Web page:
Big Bang machine set for return to work

Operators of the world's largest particle collider, which was hit with a string of bad luck after it was first put into service in 2008, hope it can remain in service for the next 18 to 24 months to conduct multiple experiments.

In a blog post , Steve Myers, director for Accelerators and Technology at the European Organization for Nuclear Research (CERN), which operates the Large Hadron Collider said the system will be run at half-speed during the period which is set to begin later this month.

He explained that the collider would have required significant work -- and additional time -- to be prepared to run at full speed.

Technical problems forced CERN to shut down the collider for a year before it returned to service last November. At that point, scientist conducted a brief test and found that its repair effort had been successful. At that point, the machine was shut off to allow scientists to prepare for the next stretch of experiments.

When working in the past, the collider was operated, at most, for a week or two at a time. CERN hopes that the system has a better chance to avoid technical issues by operating at half power, which they expect will reduce stress on the machine.

The 18-month to 24-month plan "is the right decision for the [collider] and for the experiments," wrote Myers. He said the long half-speed operation will give engineers time to prepare to increase power after the 24-month period ends. He said that the experiments run in half-speed should "bring enough data across all the potential discovery areas to firmly establish the [collider] as the world's foremost facility for high-energy particle physics."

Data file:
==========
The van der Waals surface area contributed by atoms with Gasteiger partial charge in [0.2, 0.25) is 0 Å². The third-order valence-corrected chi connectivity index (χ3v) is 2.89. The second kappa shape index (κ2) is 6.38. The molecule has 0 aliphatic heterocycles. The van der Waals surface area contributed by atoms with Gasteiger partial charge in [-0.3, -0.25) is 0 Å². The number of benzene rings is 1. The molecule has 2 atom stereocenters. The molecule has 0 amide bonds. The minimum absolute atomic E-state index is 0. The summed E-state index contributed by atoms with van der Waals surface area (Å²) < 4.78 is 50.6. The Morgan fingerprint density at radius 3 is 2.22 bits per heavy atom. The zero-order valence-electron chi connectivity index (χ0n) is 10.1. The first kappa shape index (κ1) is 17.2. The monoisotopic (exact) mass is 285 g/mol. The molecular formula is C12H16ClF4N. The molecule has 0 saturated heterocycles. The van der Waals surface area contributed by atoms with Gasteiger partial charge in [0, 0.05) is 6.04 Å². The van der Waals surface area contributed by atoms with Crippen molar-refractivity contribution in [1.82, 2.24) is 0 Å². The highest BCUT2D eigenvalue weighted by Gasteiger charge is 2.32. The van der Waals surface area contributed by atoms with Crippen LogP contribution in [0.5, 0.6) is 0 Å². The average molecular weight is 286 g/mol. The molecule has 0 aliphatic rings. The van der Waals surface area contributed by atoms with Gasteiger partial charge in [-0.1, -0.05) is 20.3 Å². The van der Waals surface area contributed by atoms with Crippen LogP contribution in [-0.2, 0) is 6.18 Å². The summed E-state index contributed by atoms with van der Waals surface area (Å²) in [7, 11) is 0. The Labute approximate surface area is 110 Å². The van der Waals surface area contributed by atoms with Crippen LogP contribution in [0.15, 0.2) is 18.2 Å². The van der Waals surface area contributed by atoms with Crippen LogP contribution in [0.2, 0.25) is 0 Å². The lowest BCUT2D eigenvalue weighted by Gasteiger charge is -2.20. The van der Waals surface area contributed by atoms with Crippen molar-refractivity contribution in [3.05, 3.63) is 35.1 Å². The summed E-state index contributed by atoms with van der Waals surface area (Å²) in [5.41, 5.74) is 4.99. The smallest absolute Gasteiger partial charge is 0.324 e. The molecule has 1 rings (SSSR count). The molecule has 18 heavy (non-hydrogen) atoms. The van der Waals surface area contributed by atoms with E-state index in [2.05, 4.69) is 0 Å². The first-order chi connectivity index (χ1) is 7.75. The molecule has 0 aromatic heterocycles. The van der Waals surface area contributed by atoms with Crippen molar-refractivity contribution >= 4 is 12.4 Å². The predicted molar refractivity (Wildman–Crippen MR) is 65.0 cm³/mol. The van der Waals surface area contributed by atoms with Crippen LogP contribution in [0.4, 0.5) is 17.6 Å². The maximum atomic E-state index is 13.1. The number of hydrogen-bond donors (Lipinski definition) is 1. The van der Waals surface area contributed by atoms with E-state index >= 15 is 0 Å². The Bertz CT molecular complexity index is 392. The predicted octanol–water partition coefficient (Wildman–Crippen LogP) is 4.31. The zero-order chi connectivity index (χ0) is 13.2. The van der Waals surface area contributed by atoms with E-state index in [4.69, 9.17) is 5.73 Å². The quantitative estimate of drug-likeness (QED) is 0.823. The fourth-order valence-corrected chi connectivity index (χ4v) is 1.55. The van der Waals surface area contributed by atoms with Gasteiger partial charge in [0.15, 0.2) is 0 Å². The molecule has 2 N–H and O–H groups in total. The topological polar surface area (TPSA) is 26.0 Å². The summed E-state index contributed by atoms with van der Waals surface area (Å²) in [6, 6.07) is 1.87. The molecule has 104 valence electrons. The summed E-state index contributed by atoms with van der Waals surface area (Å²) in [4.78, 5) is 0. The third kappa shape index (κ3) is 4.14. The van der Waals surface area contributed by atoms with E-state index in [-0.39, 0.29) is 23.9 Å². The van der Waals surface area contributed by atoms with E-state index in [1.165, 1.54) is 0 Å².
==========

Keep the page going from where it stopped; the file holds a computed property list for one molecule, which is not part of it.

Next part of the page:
The collider, which first came online in September, 2008, has struggled through multiple technical problem and corresponding bad publicity, which clearly staggered its momentum .

Shortly after the collider's first test, a faulty electrical connection knocked it offline. The machine was first expected to be out of service for six months, but the repairs eventually continued for a year. The price tag for the Large Hadron Collider repairs ultimately hit $21 million.

Once the collider came back online in November, it conducted a test that accelerated its twin beams of protons to an energy of 1.18 teraelectronvolts (TeV), making it the world's most powerful matter-rending machine .

The collider, which some expets have called "one of the great engineering milestones of mankind," was built to explore the Big Bang theory, which holds that more than 13 billion years ago, an amazingly dense object the size of a coin expanded into the universe that we know now.

The Large Hadron Collider, which had been under construction since the late 1980s, is designed to shoot beams of protons around a 17-mile, vacuum-sealed loop. Eventually, scientists want to accelerate two particle beams toward each other at 99.9% of the speed of light.

Smashing the beams together will create showers of new particles that should re-create conditions in the universe just moments after its conception. By using this machine and simulating the moments after the Big Bang, scientists from around the world are hoping to find answers to a question that has haunted mankind for centuries: How was the universe created?

Sharon Gaudin covers the Internet and Web 2.0, emerging technologies, and desktop and laptop chips for Computerworld . Follow Sharon on Twitter at @sgaudin , send e-mail to or subscribe to Sharon's RSS feed .

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